Does BP I or BP II include Delusions or Psychosis?
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Q:  Does BP I or BP II include Delusions or Psychosis?


On your website PsychEducation.org in speaking about Bipolar II disorder there is a quote that in general says Bipolar II is "more than plain depression but not delusional or psychotic." I have been diagnosed with Bipolar II, but during my depressions experienced delusions and psychosis for a period of time. Could I have another type of mental illness? Or does this occasionally happen with Bipolar II, just not very often? Unfortunately I do not have health insurance, and can't afford it with a Bipolar diagnosis, and am getting free local health care through a state run agency that does not allow the benefit of spending much time with the doctor to discuss these types of concerns or issues.
Thanks for your help!
Joy
 

Dear Joy -
Perhaps the most important part of an answer to your question is that the distinction between bipolar I and bipolar II really doesn’t matter that much.  It does not really determine the kind of treatment you should get.

In your case, if the only time you ever get delusions (loss of contact with reality) is during the depression phases; and when off in the “manic” direction, you only go as far as “hypomania”, which by definition cannot include delusions, and is not supposed to dramatically interfere with your ability to function; then you could indeed have what might rightly be termed Bipolar II (although an unusual version thereof, in the sense that most people with Bipolar II never have psychosis or delusions at all).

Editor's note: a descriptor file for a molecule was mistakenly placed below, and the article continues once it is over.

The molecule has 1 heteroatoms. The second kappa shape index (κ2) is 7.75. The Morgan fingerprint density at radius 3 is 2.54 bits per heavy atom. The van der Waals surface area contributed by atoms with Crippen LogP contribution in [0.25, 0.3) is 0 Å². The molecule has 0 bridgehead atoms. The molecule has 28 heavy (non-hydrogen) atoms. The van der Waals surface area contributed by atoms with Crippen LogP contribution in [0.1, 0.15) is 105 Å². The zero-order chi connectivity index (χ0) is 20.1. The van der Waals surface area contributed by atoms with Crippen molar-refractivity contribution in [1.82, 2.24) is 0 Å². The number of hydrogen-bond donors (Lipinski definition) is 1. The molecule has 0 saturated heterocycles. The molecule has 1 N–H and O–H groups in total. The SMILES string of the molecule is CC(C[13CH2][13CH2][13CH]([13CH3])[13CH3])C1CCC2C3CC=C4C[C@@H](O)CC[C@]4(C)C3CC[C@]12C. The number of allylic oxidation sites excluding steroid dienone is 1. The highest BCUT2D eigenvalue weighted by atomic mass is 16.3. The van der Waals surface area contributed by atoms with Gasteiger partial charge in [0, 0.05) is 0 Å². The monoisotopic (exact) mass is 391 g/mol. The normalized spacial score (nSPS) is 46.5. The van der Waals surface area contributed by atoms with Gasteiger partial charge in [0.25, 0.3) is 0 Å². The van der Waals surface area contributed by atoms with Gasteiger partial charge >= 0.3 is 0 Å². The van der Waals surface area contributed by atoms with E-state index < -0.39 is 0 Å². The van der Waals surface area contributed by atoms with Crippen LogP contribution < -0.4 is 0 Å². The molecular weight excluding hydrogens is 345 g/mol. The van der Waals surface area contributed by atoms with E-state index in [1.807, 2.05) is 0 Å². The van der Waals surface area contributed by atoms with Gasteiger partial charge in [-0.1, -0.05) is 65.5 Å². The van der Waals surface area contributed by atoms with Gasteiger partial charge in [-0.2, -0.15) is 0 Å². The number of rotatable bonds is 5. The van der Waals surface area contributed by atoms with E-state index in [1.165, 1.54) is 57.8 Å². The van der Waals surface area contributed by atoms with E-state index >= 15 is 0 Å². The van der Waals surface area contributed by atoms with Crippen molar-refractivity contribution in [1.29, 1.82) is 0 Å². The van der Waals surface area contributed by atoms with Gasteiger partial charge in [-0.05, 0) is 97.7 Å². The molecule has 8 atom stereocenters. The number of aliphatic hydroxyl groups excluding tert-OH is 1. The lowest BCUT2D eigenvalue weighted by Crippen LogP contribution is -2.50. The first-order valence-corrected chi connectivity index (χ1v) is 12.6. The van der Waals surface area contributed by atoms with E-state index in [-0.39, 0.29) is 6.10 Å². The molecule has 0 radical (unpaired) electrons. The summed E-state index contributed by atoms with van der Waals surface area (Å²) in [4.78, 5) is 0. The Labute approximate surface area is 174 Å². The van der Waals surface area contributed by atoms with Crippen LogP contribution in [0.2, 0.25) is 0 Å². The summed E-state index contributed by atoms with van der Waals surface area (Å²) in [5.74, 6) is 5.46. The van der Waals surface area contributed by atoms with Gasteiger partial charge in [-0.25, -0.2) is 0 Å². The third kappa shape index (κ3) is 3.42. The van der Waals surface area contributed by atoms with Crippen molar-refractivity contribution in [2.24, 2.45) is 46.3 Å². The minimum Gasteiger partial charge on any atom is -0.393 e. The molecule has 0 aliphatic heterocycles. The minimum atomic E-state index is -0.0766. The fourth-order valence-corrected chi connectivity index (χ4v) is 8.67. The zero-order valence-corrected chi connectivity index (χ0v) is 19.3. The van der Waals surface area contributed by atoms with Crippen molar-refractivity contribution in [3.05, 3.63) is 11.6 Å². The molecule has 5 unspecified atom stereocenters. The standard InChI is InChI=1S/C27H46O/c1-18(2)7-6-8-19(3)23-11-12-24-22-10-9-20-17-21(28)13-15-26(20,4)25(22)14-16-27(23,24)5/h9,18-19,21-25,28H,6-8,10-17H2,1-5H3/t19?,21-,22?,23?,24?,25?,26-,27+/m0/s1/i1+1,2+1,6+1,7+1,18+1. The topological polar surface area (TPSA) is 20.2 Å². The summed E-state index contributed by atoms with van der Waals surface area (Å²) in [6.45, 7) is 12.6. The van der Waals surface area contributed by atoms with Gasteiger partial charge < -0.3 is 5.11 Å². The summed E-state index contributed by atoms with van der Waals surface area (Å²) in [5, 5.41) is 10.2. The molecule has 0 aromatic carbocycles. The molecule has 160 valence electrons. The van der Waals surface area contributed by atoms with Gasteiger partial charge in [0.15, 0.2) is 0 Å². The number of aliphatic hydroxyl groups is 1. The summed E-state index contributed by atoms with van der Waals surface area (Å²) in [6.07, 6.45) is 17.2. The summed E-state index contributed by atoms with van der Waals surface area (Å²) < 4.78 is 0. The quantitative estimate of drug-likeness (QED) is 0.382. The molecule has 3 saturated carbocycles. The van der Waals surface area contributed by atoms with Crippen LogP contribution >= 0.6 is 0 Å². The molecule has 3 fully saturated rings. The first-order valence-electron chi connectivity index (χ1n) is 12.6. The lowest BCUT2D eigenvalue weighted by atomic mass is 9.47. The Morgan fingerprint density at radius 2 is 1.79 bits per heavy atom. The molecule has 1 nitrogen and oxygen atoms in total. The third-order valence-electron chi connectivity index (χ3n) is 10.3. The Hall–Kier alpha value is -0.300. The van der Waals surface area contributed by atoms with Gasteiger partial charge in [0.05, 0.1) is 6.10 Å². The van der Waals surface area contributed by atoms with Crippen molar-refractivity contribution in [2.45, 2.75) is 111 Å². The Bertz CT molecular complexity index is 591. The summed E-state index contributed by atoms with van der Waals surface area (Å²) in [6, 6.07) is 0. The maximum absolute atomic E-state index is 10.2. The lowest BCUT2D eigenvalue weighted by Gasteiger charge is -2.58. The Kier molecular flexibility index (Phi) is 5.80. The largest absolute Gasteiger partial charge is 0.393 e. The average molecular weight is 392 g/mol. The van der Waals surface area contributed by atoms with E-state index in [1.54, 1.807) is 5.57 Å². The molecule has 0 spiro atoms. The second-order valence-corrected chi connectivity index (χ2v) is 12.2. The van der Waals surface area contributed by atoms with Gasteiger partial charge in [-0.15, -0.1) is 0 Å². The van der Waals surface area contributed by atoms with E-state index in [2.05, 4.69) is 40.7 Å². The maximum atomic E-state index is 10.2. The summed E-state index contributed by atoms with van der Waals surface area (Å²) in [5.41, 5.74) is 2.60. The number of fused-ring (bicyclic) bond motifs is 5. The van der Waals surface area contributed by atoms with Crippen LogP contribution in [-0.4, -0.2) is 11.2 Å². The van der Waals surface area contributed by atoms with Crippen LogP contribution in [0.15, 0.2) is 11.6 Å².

More important is to select appropriate treatments for your particular version of bipolar disorder.  We do that by looking at the dominant symptoms which need to be addressed now, or prevented from returning.  In general, the group of medications usually referred to as “mood stabilizers” are the core ingredients in the treatment of bipolar disorder.  We pick among them by looking at your particular needs – and their potential risks and side effects. In your setting, some of the treatment choices may be constrained by cost, but fortunately many of the best ones are now generic and fairly widely available.

Good luck with your efforts to learn more and get or stay a symptom free –

Dr. Phelps


 

Published February, 2009

 

 

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